PLODDING TOWARD AN ARREST
THE ISSUE: NO CHARGES YET IN DEATH OF FOSTER CHILD OUR VIEW: WHEN YOU'VE GOT THE EVIDENCE, YOU ACT ON IT
Rocky Mountain News
We're sure that Adams County District Attorney Bob Grant will bestir himself at any moment, review the evidence in the killing of a 2 1/2-year-old foster child, and perhaps even authorize an arrest warrant. Police can be so impatient, you know, and the fact that they believe they have a solid case against the foster father and want to charge him as soon as possible, hardly means that Grant should drop everything in order to put a suspected killer behind bars. You can imagine all the other important paperwork that he must get out of the way first.
And who knows, perhaps the district attorney has to dispose of another talk-show commitment involving the Ramsey murder case before he can free up a decent block of time. First things first, we always say.Still, the situation does leave us wondering: Isn't a 37-year-old man who allegedly beats a small child to death with his fists something of a risk to society? Isn't he a risk to flee from prosecution? Isn't it almost always a good idea to arrest and charge a suspect in a serious violent crime as soon as it becomes possible?
Child abuse resulting in the death of a child - or, in this case perhaps, plain, old-fashioned murder - surely counts as a serious crime in Adams County, doesn't it? We thought so. That's why we were so surprised to see a Westminster police spokesman complaining to a News reporter that officers couldn't get an appointment with Grant to review evidence in the death of little Miguel Arias-Baca.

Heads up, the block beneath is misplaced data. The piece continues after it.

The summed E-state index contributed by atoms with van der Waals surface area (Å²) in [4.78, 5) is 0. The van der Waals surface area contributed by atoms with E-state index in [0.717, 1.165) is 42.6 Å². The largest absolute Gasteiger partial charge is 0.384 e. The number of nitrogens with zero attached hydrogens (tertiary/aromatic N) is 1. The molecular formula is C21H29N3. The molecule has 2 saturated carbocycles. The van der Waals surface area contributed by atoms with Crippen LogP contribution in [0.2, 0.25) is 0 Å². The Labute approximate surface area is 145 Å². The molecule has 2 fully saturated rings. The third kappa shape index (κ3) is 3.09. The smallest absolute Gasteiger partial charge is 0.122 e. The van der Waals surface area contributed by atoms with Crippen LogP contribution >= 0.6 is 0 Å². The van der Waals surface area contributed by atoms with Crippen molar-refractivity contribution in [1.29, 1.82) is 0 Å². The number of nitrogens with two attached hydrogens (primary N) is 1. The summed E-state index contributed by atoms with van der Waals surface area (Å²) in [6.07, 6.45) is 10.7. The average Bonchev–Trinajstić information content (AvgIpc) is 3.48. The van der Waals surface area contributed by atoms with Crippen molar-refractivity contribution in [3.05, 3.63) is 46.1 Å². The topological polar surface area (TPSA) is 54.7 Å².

First Grant was on vacation - you'd think someone else would be deputized to act in his absence, wouldn't you? - and then, the police spokesman said, the district attorney put them off till Thursday.
But not to worry. Grant has no doubt heard that police say the suspect, Ricky Haney, is in a cooperative mood and has ties to the community, so he's not likely to flee. Justice can take its plodding time.
Then again, you never know when a fellow's mood will shift and he'll come to the realization that he'd rather not take a chance on spending the rest of his life in prison.
With many people who get in trouble with the law, mood swings are something of a specialty.